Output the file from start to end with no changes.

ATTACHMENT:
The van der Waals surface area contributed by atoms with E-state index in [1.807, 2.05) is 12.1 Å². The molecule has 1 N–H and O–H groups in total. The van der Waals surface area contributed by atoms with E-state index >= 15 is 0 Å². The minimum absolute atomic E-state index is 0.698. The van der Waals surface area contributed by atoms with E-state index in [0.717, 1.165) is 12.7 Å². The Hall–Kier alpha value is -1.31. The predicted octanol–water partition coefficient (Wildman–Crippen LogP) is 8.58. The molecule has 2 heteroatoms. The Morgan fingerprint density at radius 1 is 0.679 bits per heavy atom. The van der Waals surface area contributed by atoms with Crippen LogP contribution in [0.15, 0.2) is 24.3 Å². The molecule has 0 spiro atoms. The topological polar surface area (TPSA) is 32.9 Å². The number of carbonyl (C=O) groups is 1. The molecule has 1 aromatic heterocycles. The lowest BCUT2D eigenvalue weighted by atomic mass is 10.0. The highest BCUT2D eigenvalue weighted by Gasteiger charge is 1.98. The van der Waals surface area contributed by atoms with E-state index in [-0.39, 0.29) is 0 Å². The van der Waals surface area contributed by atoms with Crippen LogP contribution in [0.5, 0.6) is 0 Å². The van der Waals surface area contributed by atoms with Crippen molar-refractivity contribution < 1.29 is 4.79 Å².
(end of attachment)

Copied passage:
The van der Waals surface area contributed by atoms with E-state index in [1.807, 2.05) is 12.1 Å². The molecule has 1 N–H and O–H groups in total. The van der Waals surface area contributed by atoms with E-state index >= 15 is 0 Å². The minimum absolute atomic E-state index is 0.698. The van der Waals surface area contributed by atoms with E-state index in [0.717, 1.165) is 12.7 Å². The Hall–Kier alpha value is -1.31. The predicted octanol–water partition coefficient (Wildman–Crippen LogP) is 8.58. The molecule has 2 heteroatoms. The Morgan fingerprint density at radius 1 is 0.679 bits per heavy atom. The van der Waals surface area contributed by atoms with Crippen LogP contribution in [0.15, 0.2) is 24.3 Å². The molecule has 0 spiro atoms. The topological polar surface area (TPSA) is 32.9 Å². The number of carbonyl (C=O) groups is 1. The molecule has 1 aromatic heterocycles. The lowest BCUT2D eigenvalue weighted by atomic mass is 10.0. The highest BCUT2D eigenvalue weighted by Gasteiger charge is 1.98. The van der Waals surface area contributed by atoms with E-state index in [-0.39, 0.29) is 0 Å². The van der Waals surface area contributed by atoms with Crippen LogP contribution in [0.5, 0.6) is 0 Å². The van der Waals surface area contributed by atoms with Crippen molar-refractivity contribution < 1.29 is 4.79 Å².